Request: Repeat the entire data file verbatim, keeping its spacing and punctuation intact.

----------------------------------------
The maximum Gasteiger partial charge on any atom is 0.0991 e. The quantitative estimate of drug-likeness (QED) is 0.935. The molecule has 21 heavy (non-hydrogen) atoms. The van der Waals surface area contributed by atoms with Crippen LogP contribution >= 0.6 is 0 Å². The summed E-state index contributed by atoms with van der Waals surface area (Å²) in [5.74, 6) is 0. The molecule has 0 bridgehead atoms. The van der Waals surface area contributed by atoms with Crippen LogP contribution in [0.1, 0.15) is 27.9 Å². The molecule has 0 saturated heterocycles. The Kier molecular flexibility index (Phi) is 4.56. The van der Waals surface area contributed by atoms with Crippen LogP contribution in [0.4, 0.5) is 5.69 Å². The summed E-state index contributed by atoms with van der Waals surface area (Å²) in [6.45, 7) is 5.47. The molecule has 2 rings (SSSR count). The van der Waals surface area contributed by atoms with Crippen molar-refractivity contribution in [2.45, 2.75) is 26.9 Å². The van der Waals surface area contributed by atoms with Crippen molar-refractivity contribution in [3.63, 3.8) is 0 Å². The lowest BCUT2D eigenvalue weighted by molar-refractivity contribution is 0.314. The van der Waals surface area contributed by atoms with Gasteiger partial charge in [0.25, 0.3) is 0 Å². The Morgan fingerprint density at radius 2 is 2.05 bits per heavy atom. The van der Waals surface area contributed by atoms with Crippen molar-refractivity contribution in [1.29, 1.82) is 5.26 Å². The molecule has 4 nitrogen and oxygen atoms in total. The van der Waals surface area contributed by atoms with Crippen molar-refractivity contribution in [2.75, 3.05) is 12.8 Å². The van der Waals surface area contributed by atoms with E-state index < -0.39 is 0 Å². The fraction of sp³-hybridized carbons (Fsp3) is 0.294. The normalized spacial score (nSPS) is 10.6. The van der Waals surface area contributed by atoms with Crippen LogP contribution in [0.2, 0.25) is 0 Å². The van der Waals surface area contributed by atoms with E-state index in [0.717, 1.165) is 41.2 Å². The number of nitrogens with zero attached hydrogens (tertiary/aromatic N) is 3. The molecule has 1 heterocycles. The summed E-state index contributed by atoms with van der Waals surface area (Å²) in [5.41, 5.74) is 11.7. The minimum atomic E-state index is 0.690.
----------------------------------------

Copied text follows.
The maximum Gasteiger partial charge on any atom is 0.0991 e. The quantitative estimate of drug-likeness (QED) is 0.935. The molecule has 21 heavy (non-hydrogen) atoms. The van der Waals surface area contributed by atoms with Crippen LogP contribution >= 0.6 is 0 Å². The summed E-state index contributed by atoms with van der Waals surface area (Å²) in [5.74, 6) is 0. The molecule has 0 bridgehead atoms. The van der Waals surface area contributed by atoms with Crippen LogP contribution in [0.1, 0.15) is 27.9 Å². The molecule has 0 saturated heterocycles. The Kier molecular flexibility index (Phi) is 4.56. The van der Waals surface area contributed by atoms with Crippen LogP contribution in [0.4, 0.5) is 5.69 Å². The summed E-state index contributed by atoms with van der Waals surface area (Å²) in [6.45, 7) is 5.47. The molecule has 2 rings (SSSR count). The van der Waals surface area contributed by atoms with Crippen molar-refractivity contribution in [2.45, 2.75) is 26.9 Å². The van der Waals surface area contributed by atoms with Crippen molar-refractivity contribution in [3.63, 3.8) is 0 Å². The lowest BCUT2D eigenvalue weighted by molar-refractivity contribution is 0.314. The van der Waals surface area contributed by atoms with Gasteiger partial charge in [0.25, 0.3) is 0 Å². The Morgan fingerprint density at radius 2 is 2.05 bits per heavy atom. The van der Waals surface area contributed by atoms with Crippen molar-refractivity contribution in [1.29, 1.82) is 5.26 Å². The molecule has 4 nitrogen and oxygen atoms in total. The van der Waals surface area contributed by atoms with Crippen molar-refractivity contribution in [2.75, 3.05) is 12.8 Å². The van der Waals surface area contributed by atoms with E-state index < -0.39 is 0 Å². The fraction of sp³-hybridized carbons (Fsp3) is 0.294. The normalized spacial score (nSPS) is 10.6. The van der Waals surface area contributed by atoms with Crippen LogP contribution in [0.2, 0.25) is 0 Å². The van der Waals surface area contributed by atoms with E-state index in [0.717, 1.165) is 41.2 Å². The number of nitrogens with zero attached hydrogens (tertiary/aromatic N) is 3. The molecule has 1 heterocycles. The summed E-state index contributed by atoms with van der Waals surface area (Å²) in [5.41, 5.74) is 11.7. The minimum atomic E-state index is 0.690.